So what is going on here? How did my non-toilet user turn overnight into a no-problem-I'm-using-it kid? And who STARTS using the potty by pooping in it? Has Ada really turned the corner? I am not proud to admit it, but my first thought was that she is not telling the truth. However, it is not really Ada's M.O. to lie about this (or more specifically, to plot with Lila to pretend that Lila's poop is her own). It goes against the grain of Ada's potty obstinacy, which usually leads her to flatly declare that she is not going to use the potty ("ever", sometimes). And Lila has been talking to her about the potty more of late. (A couple of days before this first toileting, within Ada's earshot, Lila told me that Ada was going to pee and poop in the potty.) So there you go. As shocked as I was, I was forced to admit that we may have had a breakthrough, which may or may not be motivated by Ada's desire to play games on the ipod.
Since this all went down on Sunday, Ada has started to consistently and nonchalantly use the toilet for both urine and bowel movements. On Wednesday morning she declared that she wanted to pee before we left for school, and as I was in the bathroom at the time, she kept up her chatter while doing her business. I had to restrain myself from staring in shock at how nonchalant, how normal Ada was acting about this. She was so comfortable using the toilet that she was talking to me about something completely unrelated, as if she'd been using the toilet like this for years. No biggie, apparently.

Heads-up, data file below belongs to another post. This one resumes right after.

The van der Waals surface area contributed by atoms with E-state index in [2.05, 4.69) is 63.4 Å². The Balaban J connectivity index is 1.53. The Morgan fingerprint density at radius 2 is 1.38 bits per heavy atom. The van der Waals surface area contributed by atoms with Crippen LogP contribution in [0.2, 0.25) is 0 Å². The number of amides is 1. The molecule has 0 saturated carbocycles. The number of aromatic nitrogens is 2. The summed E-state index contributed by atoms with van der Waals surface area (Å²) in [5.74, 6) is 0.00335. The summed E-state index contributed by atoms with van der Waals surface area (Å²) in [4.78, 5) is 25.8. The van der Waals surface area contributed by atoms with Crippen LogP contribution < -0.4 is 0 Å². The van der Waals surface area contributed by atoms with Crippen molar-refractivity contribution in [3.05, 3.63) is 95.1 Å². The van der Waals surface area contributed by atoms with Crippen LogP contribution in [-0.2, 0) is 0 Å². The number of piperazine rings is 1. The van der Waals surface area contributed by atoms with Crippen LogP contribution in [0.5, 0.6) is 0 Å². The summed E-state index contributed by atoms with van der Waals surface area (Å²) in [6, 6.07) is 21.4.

Chris and I have been speculating about what caused this change. Besides the ipod, we have a couple of ideas. One is best summed up by a line from a book we recently borrowed from the library: "the princess will use the potty when it pleases the princess." I don't necessarily think that reading this book with Ada caused a change (though she did enjoy the book). But the sentiment, that a kid will use the toilet when (and only when) she wants to, really resonates with our situation. We have endured years of attempts to motivate her potty use, only to find that she'd rather give up all manner of things than get them as rewards for something she was not ready to do.